“Well, who’s to say?” Belle responded with a small smile. “We are all very fond of Thaddeus. He’s gone through a very difficult time but he seems to be coming out the other end of it now and he is proving himself to be quite worthy. If he and Beth decide that is what they want, we would not have a problem with it.”
This declaration was met by three buxomly gasps from around the table.
“Surely you don’t mean that?!”
“He’s an outlaw and a gunslinger!”
“He has no prospects! What could he offer her?!”
“Well now he was an outlaw,” Belle corrected them. “He has turned his back on that lifestyle, of that I have no doubt. As for him having no prospects, I don’t believe that’s true. Thaddeus has a lot to offer a young lady. He is a very intelligent and resourceful young man. I’m sure that once he finds his footing, he’ll find his nitch.”
“Well from what I hear,” stated Mable. “all Mr. Curry cares about now is getting that partner of his out of prison! Just where do his loyalties lie? If he has turned his back on that life as you say, then shouldn’t he be thinking more about his own future rather than wasting his time on some convict? Since only Mr. Curry was given a pardon then it would appear obvious that Mr. Heyes was the true scoundrel and was sent to prison for a reason! I would think that Mr. Curry would be wise to sever all ties to that swindler and get on with his own life!”
This statement was met with some vigorous head nodding and murmurs of approval from the other ladies present.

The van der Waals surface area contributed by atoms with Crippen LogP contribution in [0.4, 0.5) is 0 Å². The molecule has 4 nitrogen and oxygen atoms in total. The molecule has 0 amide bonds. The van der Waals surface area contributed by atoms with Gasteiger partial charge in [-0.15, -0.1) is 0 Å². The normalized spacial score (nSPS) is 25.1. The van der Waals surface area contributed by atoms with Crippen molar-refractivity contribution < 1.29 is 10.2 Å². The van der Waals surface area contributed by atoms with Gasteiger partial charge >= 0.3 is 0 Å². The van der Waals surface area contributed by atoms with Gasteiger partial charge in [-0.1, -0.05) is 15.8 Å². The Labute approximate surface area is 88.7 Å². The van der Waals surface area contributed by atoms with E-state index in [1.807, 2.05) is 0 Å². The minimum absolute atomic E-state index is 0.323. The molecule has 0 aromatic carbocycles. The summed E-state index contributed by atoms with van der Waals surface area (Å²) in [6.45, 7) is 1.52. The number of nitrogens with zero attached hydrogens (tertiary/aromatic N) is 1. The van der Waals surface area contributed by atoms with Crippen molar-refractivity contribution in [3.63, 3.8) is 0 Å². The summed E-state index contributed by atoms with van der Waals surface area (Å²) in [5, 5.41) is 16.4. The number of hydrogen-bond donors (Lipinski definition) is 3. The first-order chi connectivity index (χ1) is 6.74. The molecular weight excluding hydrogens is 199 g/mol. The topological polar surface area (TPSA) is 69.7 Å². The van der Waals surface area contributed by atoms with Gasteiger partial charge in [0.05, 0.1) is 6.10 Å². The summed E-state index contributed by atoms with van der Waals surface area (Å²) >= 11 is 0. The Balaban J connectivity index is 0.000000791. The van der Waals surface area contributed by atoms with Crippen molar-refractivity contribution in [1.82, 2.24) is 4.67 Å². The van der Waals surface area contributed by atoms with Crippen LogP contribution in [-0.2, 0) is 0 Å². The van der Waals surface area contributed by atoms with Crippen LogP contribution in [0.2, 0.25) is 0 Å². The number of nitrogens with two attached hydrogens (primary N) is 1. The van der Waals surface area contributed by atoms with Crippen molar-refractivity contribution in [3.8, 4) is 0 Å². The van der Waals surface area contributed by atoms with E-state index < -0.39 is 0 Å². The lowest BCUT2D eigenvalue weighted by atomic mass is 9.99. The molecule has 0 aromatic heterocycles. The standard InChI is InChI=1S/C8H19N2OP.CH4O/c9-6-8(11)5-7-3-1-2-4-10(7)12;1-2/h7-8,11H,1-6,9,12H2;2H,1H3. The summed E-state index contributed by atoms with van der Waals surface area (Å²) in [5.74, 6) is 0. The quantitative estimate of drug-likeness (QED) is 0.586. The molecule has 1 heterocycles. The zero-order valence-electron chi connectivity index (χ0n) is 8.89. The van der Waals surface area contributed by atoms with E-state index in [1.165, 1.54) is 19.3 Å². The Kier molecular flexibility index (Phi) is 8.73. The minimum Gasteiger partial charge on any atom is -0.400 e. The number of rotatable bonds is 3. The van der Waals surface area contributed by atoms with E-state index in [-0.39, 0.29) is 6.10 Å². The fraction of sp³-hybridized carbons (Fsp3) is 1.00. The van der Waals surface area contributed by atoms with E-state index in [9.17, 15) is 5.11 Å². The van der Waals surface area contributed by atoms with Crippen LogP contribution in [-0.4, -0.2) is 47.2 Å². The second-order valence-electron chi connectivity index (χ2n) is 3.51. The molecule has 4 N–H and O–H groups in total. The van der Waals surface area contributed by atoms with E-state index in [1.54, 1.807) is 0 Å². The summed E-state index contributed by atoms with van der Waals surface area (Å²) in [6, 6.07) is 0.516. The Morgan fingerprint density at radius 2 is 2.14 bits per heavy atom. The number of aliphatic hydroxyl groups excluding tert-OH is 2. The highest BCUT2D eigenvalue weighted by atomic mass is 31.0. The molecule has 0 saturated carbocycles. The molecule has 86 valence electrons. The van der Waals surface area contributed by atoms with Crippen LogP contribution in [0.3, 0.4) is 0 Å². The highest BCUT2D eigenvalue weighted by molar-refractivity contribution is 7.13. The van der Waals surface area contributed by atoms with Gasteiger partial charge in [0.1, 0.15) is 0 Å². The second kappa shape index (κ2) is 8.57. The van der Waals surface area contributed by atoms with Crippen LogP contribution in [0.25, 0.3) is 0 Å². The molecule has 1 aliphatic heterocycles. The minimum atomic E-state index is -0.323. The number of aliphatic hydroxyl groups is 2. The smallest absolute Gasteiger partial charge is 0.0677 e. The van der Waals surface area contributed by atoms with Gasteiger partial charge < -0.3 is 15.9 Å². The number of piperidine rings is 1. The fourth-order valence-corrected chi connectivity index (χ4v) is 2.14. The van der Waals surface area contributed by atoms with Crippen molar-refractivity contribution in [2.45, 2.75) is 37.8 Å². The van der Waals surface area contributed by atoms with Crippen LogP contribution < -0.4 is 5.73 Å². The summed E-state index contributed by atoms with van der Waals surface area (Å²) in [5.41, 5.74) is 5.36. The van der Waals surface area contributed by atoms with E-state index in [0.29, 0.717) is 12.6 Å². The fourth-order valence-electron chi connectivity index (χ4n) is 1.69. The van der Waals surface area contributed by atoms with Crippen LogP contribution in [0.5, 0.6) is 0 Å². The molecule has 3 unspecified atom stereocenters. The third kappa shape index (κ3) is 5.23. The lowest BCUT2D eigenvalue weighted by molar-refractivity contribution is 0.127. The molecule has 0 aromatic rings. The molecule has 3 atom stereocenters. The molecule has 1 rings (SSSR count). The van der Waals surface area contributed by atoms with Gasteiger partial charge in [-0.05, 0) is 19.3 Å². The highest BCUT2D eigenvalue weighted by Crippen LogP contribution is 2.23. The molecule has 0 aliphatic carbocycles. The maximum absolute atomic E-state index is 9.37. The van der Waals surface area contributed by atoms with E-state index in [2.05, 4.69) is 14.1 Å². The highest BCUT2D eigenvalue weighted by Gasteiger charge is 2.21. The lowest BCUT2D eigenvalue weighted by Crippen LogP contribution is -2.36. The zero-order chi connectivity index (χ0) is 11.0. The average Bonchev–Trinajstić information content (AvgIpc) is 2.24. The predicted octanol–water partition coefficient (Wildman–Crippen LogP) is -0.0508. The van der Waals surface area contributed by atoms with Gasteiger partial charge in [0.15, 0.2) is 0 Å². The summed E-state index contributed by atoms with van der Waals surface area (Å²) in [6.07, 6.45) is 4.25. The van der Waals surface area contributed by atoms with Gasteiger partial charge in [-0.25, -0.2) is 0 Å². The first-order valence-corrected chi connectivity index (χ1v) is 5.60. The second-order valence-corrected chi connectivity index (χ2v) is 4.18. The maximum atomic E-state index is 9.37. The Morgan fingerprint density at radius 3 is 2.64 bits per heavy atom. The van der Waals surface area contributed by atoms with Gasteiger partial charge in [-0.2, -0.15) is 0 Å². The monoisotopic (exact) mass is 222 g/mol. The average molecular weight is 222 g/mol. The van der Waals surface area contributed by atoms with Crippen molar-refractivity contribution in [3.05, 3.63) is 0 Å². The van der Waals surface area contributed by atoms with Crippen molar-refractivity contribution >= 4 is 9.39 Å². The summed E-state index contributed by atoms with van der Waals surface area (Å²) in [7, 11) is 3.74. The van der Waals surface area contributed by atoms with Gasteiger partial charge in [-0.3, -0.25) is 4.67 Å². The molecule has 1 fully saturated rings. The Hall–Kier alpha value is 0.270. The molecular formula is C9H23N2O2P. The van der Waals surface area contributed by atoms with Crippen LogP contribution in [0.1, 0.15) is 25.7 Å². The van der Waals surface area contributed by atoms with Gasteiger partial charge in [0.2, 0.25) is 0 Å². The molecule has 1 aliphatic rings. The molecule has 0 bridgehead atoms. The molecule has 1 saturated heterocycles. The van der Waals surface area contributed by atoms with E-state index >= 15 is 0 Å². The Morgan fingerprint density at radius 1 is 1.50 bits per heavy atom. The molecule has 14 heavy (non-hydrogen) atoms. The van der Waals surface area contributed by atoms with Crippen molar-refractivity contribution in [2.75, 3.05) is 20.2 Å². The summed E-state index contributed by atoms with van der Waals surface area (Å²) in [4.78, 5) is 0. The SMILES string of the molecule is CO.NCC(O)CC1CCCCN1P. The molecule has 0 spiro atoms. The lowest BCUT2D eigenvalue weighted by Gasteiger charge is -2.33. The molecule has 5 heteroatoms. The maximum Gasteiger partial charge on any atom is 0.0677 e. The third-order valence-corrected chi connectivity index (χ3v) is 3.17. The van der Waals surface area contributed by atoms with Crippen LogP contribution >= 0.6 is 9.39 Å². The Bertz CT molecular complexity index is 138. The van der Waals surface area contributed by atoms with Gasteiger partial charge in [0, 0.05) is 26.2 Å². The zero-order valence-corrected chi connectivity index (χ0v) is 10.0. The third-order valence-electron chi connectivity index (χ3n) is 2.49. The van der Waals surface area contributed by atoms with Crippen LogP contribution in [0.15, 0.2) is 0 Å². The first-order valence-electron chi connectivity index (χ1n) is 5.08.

“Oh ladies! Please!” Belle was adamant. “What happened to poor Joshua was the biggest parody of true justice as I have ever seen. It’s all politics! Governor Warren crucified one in order to justify giving to the other what had been promised to both! My opinion of Thaddeus would be poor indeed if he were to turn his back on his friend now simply in order to ‘get on’ with his own life. It would be poor indeed.”
“Well, if that’s what actually happened, then I suppose….” Mable quickly tried to back step.
“Still, that could take years,” Millicent stepped in. “Just how long would Beth be willing to wait?”
“And is it worth it?” Suzie added her opinion. “How do you know that Mr. Curry is even interested in…..?”
Then all four ladies nearly jumped out of their seats as the festivities were loudly interrupted by the explosion of fire crackers renting the air! Jay was startled out of his comforting nap and started to cry.
Posts : 1467
Join date : 2013-08-24
Age : 63
Location : Camano Island Washington
|Subject: Re: Settling In. Chapter nineteen Sat Oct 05, 2013 10:02 pm|| |